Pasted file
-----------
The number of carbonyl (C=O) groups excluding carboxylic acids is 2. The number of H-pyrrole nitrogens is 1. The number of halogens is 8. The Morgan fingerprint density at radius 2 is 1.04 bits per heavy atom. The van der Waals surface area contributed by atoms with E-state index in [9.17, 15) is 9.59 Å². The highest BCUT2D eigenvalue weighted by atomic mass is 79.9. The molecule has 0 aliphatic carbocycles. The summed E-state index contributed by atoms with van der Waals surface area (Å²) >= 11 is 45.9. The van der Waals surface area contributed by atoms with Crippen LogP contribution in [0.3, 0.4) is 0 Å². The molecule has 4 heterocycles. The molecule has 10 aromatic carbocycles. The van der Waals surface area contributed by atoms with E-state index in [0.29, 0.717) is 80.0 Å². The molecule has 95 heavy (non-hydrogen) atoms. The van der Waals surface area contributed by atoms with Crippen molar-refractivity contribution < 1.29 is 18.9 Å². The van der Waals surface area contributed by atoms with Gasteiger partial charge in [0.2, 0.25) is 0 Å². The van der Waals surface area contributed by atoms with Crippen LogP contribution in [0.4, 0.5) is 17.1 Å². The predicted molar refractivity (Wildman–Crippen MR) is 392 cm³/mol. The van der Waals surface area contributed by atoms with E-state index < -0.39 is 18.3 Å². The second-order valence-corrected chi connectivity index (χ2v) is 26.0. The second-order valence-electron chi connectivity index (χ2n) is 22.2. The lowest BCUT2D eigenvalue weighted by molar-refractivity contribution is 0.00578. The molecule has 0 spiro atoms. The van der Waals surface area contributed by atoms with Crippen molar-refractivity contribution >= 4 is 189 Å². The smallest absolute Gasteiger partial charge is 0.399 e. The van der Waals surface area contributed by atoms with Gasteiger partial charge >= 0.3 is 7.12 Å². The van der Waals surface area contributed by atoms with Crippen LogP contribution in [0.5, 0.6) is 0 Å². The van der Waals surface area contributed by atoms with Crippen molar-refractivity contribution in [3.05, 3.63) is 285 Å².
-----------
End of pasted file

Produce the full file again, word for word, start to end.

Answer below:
The number of carbonyl (C=O) groups excluding carboxylic acids is 2. The number of H-pyrrole nitrogens is 1. The number of halogens is 8. The Morgan fingerprint density at radius 2 is 1.04 bits per heavy atom. The van der Waals surface area contributed by atoms with E-state index in [9.17, 15) is 9.59 Å². The highest BCUT2D eigenvalue weighted by atomic mass is 79.9. The molecule has 0 aliphatic carbocycles. The summed E-state index contributed by atoms with van der Waals surface area (Å²) >= 11 is 45.9. The van der Waals surface area contributed by atoms with Crippen LogP contribution in [0.3, 0.4) is 0 Å². The molecule has 4 heterocycles. The molecule has 10 aromatic carbocycles. The van der Waals surface area contributed by atoms with E-state index in [0.29, 0.717) is 80.0 Å². The molecule has 95 heavy (non-hydrogen) atoms. The van der Waals surface area contributed by atoms with Crippen molar-refractivity contribution < 1.29 is 18.9 Å². The van der Waals surface area contributed by atoms with Gasteiger partial charge in [0.2, 0.25) is 0 Å². The van der Waals surface area contributed by atoms with Crippen LogP contribution in [0.4, 0.5) is 17.1 Å². The predicted molar refractivity (Wildman–Crippen MR) is 392 cm³/mol. The van der Waals surface area contributed by atoms with E-state index < -0.39 is 18.3 Å². The second-order valence-corrected chi connectivity index (χ2v) is 26.0. The second-order valence-electron chi connectivity index (χ2n) is 22.2. The lowest BCUT2D eigenvalue weighted by molar-refractivity contribution is 0.00578. The molecule has 0 spiro atoms. The van der Waals surface area contributed by atoms with Crippen molar-refractivity contribution >= 4 is 189 Å². The smallest absolute Gasteiger partial charge is 0.399 e. The van der Waals surface area contributed by atoms with Gasteiger partial charge >= 0.3 is 7.12 Å². The van der Waals surface area contributed by atoms with Crippen LogP contribution in [0.5, 0.6) is 0 Å². The van der Waals surface area contributed by atoms with Crippen molar-refractivity contribution in [3.05, 3.63) is 285 Å².